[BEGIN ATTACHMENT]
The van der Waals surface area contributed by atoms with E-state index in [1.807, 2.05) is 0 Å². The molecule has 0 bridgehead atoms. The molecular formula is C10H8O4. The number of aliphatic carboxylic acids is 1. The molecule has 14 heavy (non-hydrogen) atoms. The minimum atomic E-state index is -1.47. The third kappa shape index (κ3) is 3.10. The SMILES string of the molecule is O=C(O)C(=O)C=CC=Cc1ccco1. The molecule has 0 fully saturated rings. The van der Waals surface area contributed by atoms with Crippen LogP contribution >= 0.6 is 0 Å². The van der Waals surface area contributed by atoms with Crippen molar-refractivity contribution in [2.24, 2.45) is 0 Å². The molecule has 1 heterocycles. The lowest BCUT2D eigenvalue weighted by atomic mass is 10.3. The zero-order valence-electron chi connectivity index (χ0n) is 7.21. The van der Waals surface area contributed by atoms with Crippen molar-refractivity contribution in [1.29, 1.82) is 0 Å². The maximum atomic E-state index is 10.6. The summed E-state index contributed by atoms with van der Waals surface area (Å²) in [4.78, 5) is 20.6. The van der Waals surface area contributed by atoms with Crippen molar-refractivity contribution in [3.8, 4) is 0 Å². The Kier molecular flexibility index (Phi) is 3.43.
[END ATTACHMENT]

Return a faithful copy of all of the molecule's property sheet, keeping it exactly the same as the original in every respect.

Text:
The van der Waals surface area contributed by atoms with E-state index in [1.807, 2.05) is 0 Å². The molecule has 0 bridgehead atoms. The molecular formula is C10H8O4. The number of aliphatic carboxylic acids is 1. The molecule has 14 heavy (non-hydrogen) atoms. The minimum atomic E-state index is -1.47. The third kappa shape index (κ3) is 3.10. The SMILES string of the molecule is O=C(O)C(=O)C=CC=Cc1ccco1. The molecule has 0 fully saturated rings. The van der Waals surface area contributed by atoms with Crippen LogP contribution >= 0.6 is 0 Å². The van der Waals surface area contributed by atoms with Crippen molar-refractivity contribution in [2.24, 2.45) is 0 Å². The molecule has 1 heterocycles. The lowest BCUT2D eigenvalue weighted by atomic mass is 10.3. The zero-order valence-electron chi connectivity index (χ0n) is 7.21. The van der Waals surface area contributed by atoms with Crippen molar-refractivity contribution in [1.29, 1.82) is 0 Å². The maximum atomic E-state index is 10.6. The summed E-state index contributed by atoms with van der Waals surface area (Å²) in [4.78, 5) is 20.6. The van der Waals surface area contributed by atoms with Crippen molar-refractivity contribution in [3.8, 4) is 0 Å². The Kier molecular flexibility index (Phi) is 3.43.